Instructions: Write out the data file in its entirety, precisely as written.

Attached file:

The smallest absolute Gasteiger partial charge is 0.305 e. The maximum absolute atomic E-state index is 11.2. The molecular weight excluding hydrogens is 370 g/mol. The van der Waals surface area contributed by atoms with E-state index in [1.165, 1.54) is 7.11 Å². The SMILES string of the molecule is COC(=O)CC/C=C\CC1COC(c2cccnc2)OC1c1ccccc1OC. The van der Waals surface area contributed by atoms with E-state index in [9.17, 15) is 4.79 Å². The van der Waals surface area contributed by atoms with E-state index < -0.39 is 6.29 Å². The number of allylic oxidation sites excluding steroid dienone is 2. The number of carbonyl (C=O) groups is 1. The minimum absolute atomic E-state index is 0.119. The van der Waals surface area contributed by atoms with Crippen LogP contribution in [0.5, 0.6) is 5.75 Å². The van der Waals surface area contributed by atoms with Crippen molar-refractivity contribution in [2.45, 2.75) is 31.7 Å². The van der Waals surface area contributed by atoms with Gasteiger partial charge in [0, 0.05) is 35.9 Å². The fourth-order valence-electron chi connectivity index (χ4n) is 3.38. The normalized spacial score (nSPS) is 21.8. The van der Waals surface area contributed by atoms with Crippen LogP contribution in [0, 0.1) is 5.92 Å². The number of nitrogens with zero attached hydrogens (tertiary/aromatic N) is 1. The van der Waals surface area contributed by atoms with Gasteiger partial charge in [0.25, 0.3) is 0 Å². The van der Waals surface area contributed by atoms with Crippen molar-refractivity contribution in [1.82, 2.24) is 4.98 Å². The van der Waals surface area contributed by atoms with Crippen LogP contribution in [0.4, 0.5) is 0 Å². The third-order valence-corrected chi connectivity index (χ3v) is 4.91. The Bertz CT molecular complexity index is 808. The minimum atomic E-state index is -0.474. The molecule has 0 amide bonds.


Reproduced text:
The smallest absolute Gasteiger partial charge is 0.305 e. The maximum absolute atomic E-state index is 11.2. The molecular weight excluding hydrogens is 370 g/mol. The van der Waals surface area contributed by atoms with E-state index in [1.165, 1.54) is 7.11 Å². The SMILES string of the molecule is COC(=O)CC/C=C\CC1COC(c2cccnc2)OC1c1ccccc1OC. The van der Waals surface area contributed by atoms with E-state index in [9.17, 15) is 4.79 Å². The van der Waals surface area contributed by atoms with E-state index < -0.39 is 6.29 Å². The number of allylic oxidation sites excluding steroid dienone is 2. The number of carbonyl (C=O) groups is 1. The minimum absolute atomic E-state index is 0.119. The van der Waals surface area contributed by atoms with Crippen LogP contribution in [0.5, 0.6) is 5.75 Å². The van der Waals surface area contributed by atoms with Crippen molar-refractivity contribution in [2.45, 2.75) is 31.7 Å². The van der Waals surface area contributed by atoms with Gasteiger partial charge in [0, 0.05) is 35.9 Å². The fourth-order valence-electron chi connectivity index (χ4n) is 3.38. The normalized spacial score (nSPS) is 21.8. The van der Waals surface area contributed by atoms with Crippen LogP contribution in [0, 0.1) is 5.92 Å². The number of nitrogens with zero attached hydrogens (tertiary/aromatic N) is 1. The van der Waals surface area contributed by atoms with Gasteiger partial charge in [0.25, 0.3) is 0 Å². The van der Waals surface area contributed by atoms with Crippen molar-refractivity contribution in [1.82, 2.24) is 4.98 Å². The van der Waals surface area contributed by atoms with Crippen LogP contribution in [0.4, 0.5) is 0 Å². The third-order valence-corrected chi connectivity index (χ3v) is 4.91. The Bertz CT molecular complexity index is 808. The minimum atomic E-state index is -0.474. The molecule has 0 amide bonds.